Written by: Naphtali Hoff (http://smartbrief.com/original/2017/12/how-avoid-being-technician-other-clothes?utm_source=brief)
Without question, one of the hardest things for a person to do in business is to take the next step from being a great worker to becoming a successful leader.
Most people start at the bottom of the employment chain as a “technician,” working hard to produce a consistent, predictable product, service or solution as mandated from above. Whether it be a craftsman developing widgets, a coder producing code, a banker managing transactions, a salesperson making sales or a repairman fixing appliances, these technicians do their jobs day in, day out. Some do it so well that they soon are promoted to the next level, that of manager or leader.
Others might decide that they can do the work as well if not better than their boss and choose to venture out on their own and start their own business. In other words, they jump from being a technician to a self-anointed entrepreneur.
(These progressions borrow from the teachings of Michael Gerber, founder of E-Myth Worldwide.)
Naturally, the problem is that great technicians don’t always become great managers, leaders or owners. They are deeply rooted in their work and understand it well. But that may not translate into having the ability to provide guidance, direction and vision to others around them.
Nor does it mean that they will have developed the leadership skills to communicate and gain the support of, let alone elevate and inspire. those around them. Their technical successes also cannot ensure that they will become great business owners and find ways to grow their enterprises and build equity.
The frequent result is that many revert to doing the technical work, both because they’re still really good at it and also since they don’t know what else to do to make a contribution. But their team and business ultimately are the ones that suffer.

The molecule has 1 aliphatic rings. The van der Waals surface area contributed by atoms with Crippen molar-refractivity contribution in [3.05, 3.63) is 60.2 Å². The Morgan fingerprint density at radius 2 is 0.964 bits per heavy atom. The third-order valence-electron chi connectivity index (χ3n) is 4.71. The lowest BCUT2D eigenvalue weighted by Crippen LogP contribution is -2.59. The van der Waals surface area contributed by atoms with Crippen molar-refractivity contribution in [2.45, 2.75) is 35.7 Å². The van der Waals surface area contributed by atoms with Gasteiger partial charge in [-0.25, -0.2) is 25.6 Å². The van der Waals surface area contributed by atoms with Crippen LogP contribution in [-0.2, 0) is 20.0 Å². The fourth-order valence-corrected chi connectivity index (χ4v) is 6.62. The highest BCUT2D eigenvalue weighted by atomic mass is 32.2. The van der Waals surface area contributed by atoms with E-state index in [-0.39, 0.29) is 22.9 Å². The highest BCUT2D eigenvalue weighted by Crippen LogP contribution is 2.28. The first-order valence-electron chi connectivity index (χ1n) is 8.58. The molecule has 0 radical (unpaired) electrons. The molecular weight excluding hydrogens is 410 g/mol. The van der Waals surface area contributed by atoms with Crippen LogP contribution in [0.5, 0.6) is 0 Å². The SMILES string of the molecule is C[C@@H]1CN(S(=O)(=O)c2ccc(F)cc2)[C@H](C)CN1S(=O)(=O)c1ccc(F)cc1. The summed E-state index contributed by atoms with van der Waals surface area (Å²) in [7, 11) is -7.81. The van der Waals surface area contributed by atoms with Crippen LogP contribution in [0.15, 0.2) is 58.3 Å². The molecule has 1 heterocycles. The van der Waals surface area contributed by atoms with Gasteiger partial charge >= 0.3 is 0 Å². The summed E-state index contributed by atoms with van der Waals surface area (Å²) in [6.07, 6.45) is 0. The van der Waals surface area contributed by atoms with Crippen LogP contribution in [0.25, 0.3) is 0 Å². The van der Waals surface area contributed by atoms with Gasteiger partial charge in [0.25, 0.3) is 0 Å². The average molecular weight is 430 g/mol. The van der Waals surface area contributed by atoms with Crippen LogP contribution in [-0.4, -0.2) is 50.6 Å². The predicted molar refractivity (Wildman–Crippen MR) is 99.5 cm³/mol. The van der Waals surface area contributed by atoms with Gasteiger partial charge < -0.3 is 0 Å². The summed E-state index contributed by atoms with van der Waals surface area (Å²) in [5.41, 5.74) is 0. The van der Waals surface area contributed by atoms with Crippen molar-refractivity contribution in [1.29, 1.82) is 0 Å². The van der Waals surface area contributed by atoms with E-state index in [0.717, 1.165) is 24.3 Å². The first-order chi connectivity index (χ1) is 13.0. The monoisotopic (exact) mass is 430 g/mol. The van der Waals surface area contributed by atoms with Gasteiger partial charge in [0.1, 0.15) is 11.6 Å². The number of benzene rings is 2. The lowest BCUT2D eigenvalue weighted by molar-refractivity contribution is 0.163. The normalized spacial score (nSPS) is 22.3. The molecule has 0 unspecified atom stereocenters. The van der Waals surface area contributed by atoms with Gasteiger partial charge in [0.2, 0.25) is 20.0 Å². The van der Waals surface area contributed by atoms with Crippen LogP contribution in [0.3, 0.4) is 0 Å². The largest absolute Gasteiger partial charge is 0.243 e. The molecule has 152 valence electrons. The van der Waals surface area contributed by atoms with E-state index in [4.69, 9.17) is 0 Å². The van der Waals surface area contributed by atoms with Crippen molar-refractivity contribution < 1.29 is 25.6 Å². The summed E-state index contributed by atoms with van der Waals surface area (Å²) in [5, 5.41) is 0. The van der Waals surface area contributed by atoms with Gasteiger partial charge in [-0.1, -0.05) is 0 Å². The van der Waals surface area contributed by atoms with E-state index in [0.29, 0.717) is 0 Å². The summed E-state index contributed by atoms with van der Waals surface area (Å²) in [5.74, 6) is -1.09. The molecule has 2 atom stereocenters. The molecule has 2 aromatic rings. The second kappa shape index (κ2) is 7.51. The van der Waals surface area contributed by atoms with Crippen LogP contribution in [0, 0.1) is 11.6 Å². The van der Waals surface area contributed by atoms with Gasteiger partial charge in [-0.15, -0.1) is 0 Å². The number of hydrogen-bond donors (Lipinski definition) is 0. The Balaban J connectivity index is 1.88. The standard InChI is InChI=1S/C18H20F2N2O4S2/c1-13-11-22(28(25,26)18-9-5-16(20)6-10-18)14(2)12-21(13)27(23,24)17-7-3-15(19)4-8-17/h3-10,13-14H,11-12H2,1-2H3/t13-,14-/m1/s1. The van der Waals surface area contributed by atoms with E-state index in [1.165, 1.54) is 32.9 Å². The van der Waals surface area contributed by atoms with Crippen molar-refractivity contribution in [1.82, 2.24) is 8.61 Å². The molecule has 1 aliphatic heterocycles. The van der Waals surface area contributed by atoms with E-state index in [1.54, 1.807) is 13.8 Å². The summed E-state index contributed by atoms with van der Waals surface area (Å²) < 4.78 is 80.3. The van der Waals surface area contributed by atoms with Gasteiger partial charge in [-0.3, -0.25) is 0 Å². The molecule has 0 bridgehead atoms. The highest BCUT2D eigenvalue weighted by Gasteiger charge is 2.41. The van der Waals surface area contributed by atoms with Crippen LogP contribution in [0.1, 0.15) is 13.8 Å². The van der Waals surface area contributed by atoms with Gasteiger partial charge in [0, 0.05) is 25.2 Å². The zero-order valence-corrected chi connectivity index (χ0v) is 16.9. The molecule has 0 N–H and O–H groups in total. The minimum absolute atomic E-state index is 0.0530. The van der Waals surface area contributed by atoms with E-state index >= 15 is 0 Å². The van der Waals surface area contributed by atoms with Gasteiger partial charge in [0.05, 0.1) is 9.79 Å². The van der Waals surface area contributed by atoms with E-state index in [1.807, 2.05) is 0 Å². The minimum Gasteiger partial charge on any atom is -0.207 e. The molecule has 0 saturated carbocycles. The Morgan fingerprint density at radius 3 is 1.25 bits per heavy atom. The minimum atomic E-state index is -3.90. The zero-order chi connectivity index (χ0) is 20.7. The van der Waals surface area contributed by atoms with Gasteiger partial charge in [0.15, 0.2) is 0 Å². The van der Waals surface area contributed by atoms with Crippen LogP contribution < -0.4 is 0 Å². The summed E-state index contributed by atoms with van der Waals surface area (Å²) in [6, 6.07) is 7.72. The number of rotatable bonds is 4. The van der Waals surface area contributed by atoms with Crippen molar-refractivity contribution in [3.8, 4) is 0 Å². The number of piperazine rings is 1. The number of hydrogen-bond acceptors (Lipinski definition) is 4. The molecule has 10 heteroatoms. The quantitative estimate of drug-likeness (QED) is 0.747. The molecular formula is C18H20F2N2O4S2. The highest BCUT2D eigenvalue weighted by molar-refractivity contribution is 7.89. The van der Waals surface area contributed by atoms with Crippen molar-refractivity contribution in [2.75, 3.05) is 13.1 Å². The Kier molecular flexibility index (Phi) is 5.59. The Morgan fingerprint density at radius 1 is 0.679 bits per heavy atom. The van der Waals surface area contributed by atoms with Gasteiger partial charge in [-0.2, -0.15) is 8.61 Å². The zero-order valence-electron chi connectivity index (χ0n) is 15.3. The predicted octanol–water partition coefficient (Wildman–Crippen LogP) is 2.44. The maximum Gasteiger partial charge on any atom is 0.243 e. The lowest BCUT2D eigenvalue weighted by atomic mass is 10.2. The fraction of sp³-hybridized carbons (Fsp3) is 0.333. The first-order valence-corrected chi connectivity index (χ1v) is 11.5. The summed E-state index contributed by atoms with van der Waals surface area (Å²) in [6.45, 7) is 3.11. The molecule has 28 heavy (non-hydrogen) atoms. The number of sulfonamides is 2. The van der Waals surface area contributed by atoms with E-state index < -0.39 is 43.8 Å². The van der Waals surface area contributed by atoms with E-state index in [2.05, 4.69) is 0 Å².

Technicians who become managers/leaders/owners need to begin with a shift in mindset. They can no longer see themselves as the ones tasked with doing the work. That must become the responsibility of others. Moreover, they should start to view their technical knowledge as an encumbrance, to the degree that it focuses them on their own tasks, skills and successes rather than on their team’s. Success will only come when they shift attention to how to guide their people and build their businesses to achieve long-term success.
Here are some other steps that can help the new manager et al succeed in their new role.
Listen well. The first step towards strong relationships is listening. Listen actively and intently to your people to build bridges and gain insights.
Communicate steadily. Keep your people in the loop through regular communication, whether in written or digital formats or via conversations and meetings. Let them know what’s going on and what you need from them for your team or business to win.
Gain small, early wins. Find easy ways to gain a sense of accomplishment and people’s trust. Identify easy, low-stakes improvement opportunities that will build positive momentum.
Learn to think more broadly. Instead of thinking in terms of technical tasks, ask yourself what your people need to succeed. Also become more mindful of big-picture items such as missions and vision, market conditions and trends, competitors, and the like.
Be a motivator. Find ways to get your people going, ideally through intrinsic rather than extrinsic motivators. If you are unsure how to do this, think of others who have motivated you to perform and the techniques that they used to do so.
Delegate. Find ways to empower your people and build their own sense of leadership and efficacy. This will also free you up for other work.
Learn new skills. Be willing to learn new things and get beyond your comfort zone. No great leader starts with a full toolkit. And no great leader ever thinks that he/she has arrived, especially in today’s ever-changing work and technological environment. Commit to ongoing learning about everything that is important to your work — management, leadership, business development and/or technical skills — to best guide and support your people.
Naphtali Hoff, PsyD, (@impactfulcoach) became an executive coach and organizational consultant following a career as an educator and school administrator. Check out his new leadership book, “Becoming the New Boss.” Read his blog.